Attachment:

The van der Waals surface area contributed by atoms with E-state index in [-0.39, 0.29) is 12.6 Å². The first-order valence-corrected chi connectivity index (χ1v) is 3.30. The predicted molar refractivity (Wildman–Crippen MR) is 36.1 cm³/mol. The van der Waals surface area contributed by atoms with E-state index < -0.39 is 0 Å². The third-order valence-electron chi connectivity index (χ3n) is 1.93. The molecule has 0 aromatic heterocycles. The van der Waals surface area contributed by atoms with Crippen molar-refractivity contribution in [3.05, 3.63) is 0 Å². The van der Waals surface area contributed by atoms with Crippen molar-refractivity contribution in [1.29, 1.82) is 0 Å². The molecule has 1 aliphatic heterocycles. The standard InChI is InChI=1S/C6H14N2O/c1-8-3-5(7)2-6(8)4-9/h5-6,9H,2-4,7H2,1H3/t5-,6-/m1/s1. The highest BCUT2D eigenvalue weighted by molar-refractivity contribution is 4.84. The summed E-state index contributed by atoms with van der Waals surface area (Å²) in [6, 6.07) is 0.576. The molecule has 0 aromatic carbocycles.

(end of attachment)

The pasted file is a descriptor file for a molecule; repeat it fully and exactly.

The van der Waals surface area contributed by atoms with E-state index in [-0.39, 0.29) is 12.6 Å². The first-order valence-corrected chi connectivity index (χ1v) is 3.30. The predicted molar refractivity (Wildman–Crippen MR) is 36.1 cm³/mol. The van der Waals surface area contributed by atoms with E-state index < -0.39 is 0 Å². The third-order valence-electron chi connectivity index (χ3n) is 1.93. The molecule has 0 aromatic heterocycles. The van der Waals surface area contributed by atoms with Crippen molar-refractivity contribution in [3.05, 3.63) is 0 Å². The van der Waals surface area contributed by atoms with Crippen molar-refractivity contribution in [1.29, 1.82) is 0 Å². The molecule has 1 aliphatic heterocycles. The standard InChI is InChI=1S/C6H14N2O/c1-8-3-5(7)2-6(8)4-9/h5-6,9H,2-4,7H2,1H3/t5-,6-/m1/s1. The highest BCUT2D eigenvalue weighted by molar-refractivity contribution is 4.84. The summed E-state index contributed by atoms with van der Waals surface area (Å²) in [6, 6.07) is 0.576. The molecule has 0 aromatic carbocycles.